Spanish NHS International Dinner

Back to Article
Back to Article

Spanish NHS International Dinner

Dylan Giacobbe, Editor-in-Chief

Hola! Ciao! Ni hao! This Tuesday, the Spanish National Honor Society hosted an international dinner to say, “Hello,” to many different cultures through the sharing of a wide assortment of dishes from all countries. Students in the Honor Society, with the help of its adviser Mrs. Surraco, planned, organized, advertised, and cooked all the food for the fundraising event, inviting friends and family to enjoy the buffet of various foods and drinks.

While the students were encouraged to share their personal cultural background through their food, many also wanted to explore other cultures through their cooking. The dishes available to the patrons of Tuesday night’s event ranged from lasagna to dumplings to empanadas and much more, making sure there was something new for everyone to try.

Spanish Honor Society member Nick Lopresti ‘18 discussed the importance of hosting an event like this aside from just eating good food. “It’s important to embrace everyone’s culture,” he explained, “Living in such a diverse country —  you know, a melting pot — it’s good to recognize everyone and where they come from”. But, of course the food is meant to be enjoyed, too, and Lopresti had no trouble picking favorites. “The quesada, hands down. It’s a family favorite.”

To get some more information on the goal of the event, the Honor Society’s current adviser, Mrs. Surraco, discussed the purpose of the fair. Like Lopresti, Surraco explained, “I really think it’s important to celebrate people’s heritage.” She further expressed, “It’s important to be proud of who you are, and if you can share that with people, in this case with food, I just think it’s a wonderful thing.”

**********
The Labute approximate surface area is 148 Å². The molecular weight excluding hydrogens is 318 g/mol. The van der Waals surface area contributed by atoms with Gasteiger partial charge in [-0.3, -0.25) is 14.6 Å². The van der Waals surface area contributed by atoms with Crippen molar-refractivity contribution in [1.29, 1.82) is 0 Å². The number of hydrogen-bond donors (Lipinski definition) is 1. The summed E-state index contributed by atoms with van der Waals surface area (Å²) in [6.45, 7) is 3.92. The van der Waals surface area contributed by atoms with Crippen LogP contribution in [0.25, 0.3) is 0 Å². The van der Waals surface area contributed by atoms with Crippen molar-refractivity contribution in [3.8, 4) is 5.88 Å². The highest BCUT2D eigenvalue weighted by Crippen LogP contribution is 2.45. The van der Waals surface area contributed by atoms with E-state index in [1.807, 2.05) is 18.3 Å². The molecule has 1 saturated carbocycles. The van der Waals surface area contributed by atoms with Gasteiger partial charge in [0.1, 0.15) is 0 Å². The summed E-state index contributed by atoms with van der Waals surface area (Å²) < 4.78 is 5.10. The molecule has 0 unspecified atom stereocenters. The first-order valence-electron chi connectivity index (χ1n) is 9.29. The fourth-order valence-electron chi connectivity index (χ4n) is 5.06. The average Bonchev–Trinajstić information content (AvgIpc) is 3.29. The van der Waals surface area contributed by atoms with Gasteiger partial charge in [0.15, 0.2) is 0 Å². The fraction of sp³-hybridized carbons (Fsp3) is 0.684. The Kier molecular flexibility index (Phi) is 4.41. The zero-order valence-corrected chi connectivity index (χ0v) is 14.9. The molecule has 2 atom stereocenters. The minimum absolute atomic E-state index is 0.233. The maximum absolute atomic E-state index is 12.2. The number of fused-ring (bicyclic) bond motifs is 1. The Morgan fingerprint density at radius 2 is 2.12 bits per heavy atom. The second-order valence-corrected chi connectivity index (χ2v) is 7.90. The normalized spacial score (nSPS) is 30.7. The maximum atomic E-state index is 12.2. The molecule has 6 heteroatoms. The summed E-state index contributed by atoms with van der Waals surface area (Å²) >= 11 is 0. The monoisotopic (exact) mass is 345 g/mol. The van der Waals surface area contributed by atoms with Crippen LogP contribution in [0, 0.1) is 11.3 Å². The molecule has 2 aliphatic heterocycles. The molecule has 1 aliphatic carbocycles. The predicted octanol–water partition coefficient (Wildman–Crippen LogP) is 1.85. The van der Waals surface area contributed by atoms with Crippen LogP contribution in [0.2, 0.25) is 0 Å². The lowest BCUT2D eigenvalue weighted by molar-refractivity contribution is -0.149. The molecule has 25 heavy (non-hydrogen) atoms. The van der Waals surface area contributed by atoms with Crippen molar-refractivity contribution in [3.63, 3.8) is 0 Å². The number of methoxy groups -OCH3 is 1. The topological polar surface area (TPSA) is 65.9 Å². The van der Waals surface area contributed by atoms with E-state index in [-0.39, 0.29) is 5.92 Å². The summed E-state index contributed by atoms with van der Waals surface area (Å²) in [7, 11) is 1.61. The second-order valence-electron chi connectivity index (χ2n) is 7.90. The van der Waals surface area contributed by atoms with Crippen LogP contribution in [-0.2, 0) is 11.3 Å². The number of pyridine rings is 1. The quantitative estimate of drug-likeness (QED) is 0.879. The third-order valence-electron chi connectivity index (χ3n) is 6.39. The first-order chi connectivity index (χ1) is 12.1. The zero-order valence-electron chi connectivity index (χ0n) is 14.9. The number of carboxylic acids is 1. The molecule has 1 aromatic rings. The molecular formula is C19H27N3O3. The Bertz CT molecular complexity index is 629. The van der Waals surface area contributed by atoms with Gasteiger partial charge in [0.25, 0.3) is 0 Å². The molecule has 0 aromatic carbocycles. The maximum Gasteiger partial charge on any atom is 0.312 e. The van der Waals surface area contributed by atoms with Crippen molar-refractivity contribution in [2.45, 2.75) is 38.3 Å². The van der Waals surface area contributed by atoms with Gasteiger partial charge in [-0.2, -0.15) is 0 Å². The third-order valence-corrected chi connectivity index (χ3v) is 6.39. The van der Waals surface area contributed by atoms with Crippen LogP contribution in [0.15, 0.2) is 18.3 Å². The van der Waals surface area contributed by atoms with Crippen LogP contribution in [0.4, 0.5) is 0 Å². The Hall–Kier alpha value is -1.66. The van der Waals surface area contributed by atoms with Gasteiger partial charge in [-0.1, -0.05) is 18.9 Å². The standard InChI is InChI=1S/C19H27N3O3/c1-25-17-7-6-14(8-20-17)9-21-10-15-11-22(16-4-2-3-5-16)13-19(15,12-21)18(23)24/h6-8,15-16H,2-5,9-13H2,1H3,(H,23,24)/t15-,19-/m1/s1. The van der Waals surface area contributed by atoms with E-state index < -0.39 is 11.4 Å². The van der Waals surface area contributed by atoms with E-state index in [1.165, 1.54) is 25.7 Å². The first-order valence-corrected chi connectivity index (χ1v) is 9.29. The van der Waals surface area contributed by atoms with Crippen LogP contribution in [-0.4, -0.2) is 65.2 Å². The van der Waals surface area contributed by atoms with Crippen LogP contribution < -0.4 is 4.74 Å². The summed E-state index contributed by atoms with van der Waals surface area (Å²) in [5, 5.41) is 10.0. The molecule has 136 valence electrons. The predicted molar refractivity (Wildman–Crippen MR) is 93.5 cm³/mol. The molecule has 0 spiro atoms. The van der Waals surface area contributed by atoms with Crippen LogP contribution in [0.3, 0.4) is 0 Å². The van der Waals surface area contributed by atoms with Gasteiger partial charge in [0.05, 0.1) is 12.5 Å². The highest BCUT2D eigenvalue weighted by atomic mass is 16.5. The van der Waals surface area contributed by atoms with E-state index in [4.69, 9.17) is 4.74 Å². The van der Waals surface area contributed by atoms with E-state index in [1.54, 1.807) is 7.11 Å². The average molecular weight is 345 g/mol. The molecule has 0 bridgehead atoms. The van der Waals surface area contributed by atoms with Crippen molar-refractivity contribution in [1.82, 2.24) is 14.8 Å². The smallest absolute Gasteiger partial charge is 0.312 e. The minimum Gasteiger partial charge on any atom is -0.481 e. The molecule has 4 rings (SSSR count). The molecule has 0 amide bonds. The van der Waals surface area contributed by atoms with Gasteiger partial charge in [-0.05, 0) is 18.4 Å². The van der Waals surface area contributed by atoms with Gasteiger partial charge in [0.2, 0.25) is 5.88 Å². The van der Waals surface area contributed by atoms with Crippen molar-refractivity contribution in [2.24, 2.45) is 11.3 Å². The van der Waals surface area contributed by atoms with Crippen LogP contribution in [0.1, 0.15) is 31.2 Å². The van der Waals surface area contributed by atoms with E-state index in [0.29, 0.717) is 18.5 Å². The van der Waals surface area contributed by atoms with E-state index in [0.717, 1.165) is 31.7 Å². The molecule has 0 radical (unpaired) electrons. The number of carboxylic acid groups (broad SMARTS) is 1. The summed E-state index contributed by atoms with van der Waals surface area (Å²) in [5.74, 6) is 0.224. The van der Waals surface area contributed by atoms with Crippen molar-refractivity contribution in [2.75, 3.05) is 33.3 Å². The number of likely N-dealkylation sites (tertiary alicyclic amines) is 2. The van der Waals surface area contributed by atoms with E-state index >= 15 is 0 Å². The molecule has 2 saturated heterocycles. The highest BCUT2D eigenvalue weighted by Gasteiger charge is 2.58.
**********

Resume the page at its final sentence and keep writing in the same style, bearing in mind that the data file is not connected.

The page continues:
But beyond the blending of cultures through culinary collaboration, the event also had a fundraising goal it sought to achieve through its five dollar admission fee. “Every year the National Honor Society supports the Heifer International fund,” she explained, “And what the money goes to is buying an animal that will help sustain a poor community.” Providing an example, Surraco explained, “If you buy a cow, people will go to that community to teach them how to produce milk which they can sell, and the money comes back and they can spend it in the community.”

By the end of the night, the Spanish National Honor Society raised $420 to be put towards buying an animal for an impoverished community. But at its core, the international food fair helped provide not only endless amounts of home-cooked food, but more importantly a better understanding of different cultures among the students and parents involved through the food being shared. And to it’s success, those who attended walked away from the fair with both a greater sense of the multicultural backgrounds of their peers and, of course, a full stomach.

Dylan Giacobbe
Joe Kang ’18 and Mrs. Surraco serving a wide array of cultural foods.

Print Friendly, PDF & Email